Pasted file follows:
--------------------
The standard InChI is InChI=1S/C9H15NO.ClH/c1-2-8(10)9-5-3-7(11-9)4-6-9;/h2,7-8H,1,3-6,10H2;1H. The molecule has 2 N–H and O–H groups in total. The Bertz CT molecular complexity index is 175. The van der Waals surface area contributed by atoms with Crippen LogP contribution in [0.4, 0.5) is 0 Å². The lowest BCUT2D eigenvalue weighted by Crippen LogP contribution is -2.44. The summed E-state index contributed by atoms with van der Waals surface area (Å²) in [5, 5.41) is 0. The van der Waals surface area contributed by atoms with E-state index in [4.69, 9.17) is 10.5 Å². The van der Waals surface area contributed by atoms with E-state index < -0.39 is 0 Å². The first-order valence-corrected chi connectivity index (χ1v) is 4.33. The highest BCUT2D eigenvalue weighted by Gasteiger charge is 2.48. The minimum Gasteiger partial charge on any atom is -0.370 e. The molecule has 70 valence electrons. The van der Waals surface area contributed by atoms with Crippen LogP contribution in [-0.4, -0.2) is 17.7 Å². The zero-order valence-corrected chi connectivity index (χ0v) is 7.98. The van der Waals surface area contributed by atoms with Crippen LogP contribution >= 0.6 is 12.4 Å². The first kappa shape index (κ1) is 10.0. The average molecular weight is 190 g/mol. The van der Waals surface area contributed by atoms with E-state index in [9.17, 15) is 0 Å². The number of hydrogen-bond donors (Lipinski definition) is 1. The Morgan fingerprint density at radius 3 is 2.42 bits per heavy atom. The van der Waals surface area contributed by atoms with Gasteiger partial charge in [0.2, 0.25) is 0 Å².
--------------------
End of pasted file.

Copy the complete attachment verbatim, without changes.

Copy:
The standard InChI is InChI=1S/C9H15NO.ClH/c1-2-8(10)9-5-3-7(11-9)4-6-9;/h2,7-8H,1,3-6,10H2;1H. The molecule has 2 N–H and O–H groups in total. The Bertz CT molecular complexity index is 175. The van der Waals surface area contributed by atoms with Crippen LogP contribution in [0.4, 0.5) is 0 Å². The lowest BCUT2D eigenvalue weighted by Crippen LogP contribution is -2.44. The summed E-state index contributed by atoms with van der Waals surface area (Å²) in [5, 5.41) is 0. The van der Waals surface area contributed by atoms with E-state index in [4.69, 9.17) is 10.5 Å². The van der Waals surface area contributed by atoms with E-state index < -0.39 is 0 Å². The first-order valence-corrected chi connectivity index (χ1v) is 4.33. The highest BCUT2D eigenvalue weighted by Gasteiger charge is 2.48. The minimum Gasteiger partial charge on any atom is -0.370 e. The molecule has 70 valence electrons. The van der Waals surface area contributed by atoms with Crippen LogP contribution in [-0.4, -0.2) is 17.7 Å². The zero-order valence-corrected chi connectivity index (χ0v) is 7.98. The van der Waals surface area contributed by atoms with Crippen LogP contribution >= 0.6 is 12.4 Å². The first kappa shape index (κ1) is 10.0. The average molecular weight is 190 g/mol. The van der Waals surface area contributed by atoms with E-state index in [9.17, 15) is 0 Å². The number of hydrogen-bond donors (Lipinski definition) is 1. The Morgan fingerprint density at radius 3 is 2.42 bits per heavy atom. The van der Waals surface area contributed by atoms with Gasteiger partial charge in [0.2, 0.25) is 0 Å².